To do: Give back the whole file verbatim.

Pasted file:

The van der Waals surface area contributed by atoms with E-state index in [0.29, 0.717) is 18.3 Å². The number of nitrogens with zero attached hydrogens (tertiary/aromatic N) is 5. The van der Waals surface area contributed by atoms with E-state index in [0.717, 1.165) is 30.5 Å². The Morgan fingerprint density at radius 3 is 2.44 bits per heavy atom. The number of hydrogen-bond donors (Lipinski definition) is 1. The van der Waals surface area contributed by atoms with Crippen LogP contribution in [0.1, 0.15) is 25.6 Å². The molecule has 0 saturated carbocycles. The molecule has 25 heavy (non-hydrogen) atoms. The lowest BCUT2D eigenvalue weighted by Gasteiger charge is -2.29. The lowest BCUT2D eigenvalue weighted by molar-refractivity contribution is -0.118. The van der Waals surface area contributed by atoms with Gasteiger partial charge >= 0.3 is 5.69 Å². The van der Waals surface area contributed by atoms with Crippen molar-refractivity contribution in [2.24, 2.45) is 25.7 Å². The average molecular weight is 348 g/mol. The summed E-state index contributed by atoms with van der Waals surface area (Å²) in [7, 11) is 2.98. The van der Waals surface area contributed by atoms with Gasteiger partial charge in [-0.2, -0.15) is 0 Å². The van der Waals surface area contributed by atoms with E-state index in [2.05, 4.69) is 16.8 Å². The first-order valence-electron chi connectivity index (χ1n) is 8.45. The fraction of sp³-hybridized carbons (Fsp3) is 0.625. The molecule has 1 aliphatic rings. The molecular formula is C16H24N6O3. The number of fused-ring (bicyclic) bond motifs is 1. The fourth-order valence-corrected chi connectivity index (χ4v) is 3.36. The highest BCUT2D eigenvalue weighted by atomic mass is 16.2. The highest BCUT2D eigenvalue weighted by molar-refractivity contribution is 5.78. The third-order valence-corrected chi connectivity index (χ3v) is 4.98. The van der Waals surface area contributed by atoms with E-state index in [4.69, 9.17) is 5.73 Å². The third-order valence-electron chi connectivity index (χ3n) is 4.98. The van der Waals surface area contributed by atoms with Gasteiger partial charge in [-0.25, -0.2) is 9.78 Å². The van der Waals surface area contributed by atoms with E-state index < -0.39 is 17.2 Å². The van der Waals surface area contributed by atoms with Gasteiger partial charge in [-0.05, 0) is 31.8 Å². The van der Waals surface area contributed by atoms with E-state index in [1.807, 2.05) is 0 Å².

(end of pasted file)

The van der Waals surface area contributed by atoms with E-state index in [0.29, 0.717) is 18.3 Å². The number of nitrogens with zero attached hydrogens (tertiary/aromatic N) is 5. The van der Waals surface area contributed by atoms with E-state index in [0.717, 1.165) is 30.5 Å². The Morgan fingerprint density at radius 3 is 2.44 bits per heavy atom. The number of hydrogen-bond donors (Lipinski definition) is 1. The van der Waals surface area contributed by atoms with Crippen LogP contribution in [0.1, 0.15) is 25.6 Å². The molecule has 0 saturated carbocycles. The molecule has 25 heavy (non-hydrogen) atoms. The lowest BCUT2D eigenvalue weighted by Gasteiger charge is -2.29. The lowest BCUT2D eigenvalue weighted by molar-refractivity contribution is -0.118. The van der Waals surface area contributed by atoms with Gasteiger partial charge >= 0.3 is 5.69 Å². The van der Waals surface area contributed by atoms with Crippen molar-refractivity contribution in [2.24, 2.45) is 25.7 Å². The average molecular weight is 348 g/mol. The summed E-state index contributed by atoms with van der Waals surface area (Å²) in [7, 11) is 2.98. The van der Waals surface area contributed by atoms with Gasteiger partial charge in [-0.2, -0.15) is 0 Å². The van der Waals surface area contributed by atoms with E-state index in [2.05, 4.69) is 16.8 Å². The first-order valence-electron chi connectivity index (χ1n) is 8.45. The fraction of sp³-hybridized carbons (Fsp3) is 0.625. The molecule has 1 aliphatic rings. The molecular formula is C16H24N6O3. The number of fused-ring (bicyclic) bond motifs is 1. The fourth-order valence-corrected chi connectivity index (χ4v) is 3.36. The highest BCUT2D eigenvalue weighted by atomic mass is 16.2. The highest BCUT2D eigenvalue weighted by molar-refractivity contribution is 5.78. The third-order valence-corrected chi connectivity index (χ3v) is 4.98. The van der Waals surface area contributed by atoms with E-state index in [4.69, 9.17) is 5.73 Å². The third-order valence-electron chi connectivity index (χ3n) is 4.98. The van der Waals surface area contributed by atoms with Gasteiger partial charge in [-0.25, -0.2) is 9.78 Å². The van der Waals surface area contributed by atoms with E-state index < -0.39 is 17.2 Å². The van der Waals surface area contributed by atoms with Gasteiger partial charge in [-0.05, 0) is 31.8 Å². The van der Waals surface area contributed by atoms with E-state index in [1.807, 2.05) is 0 Å².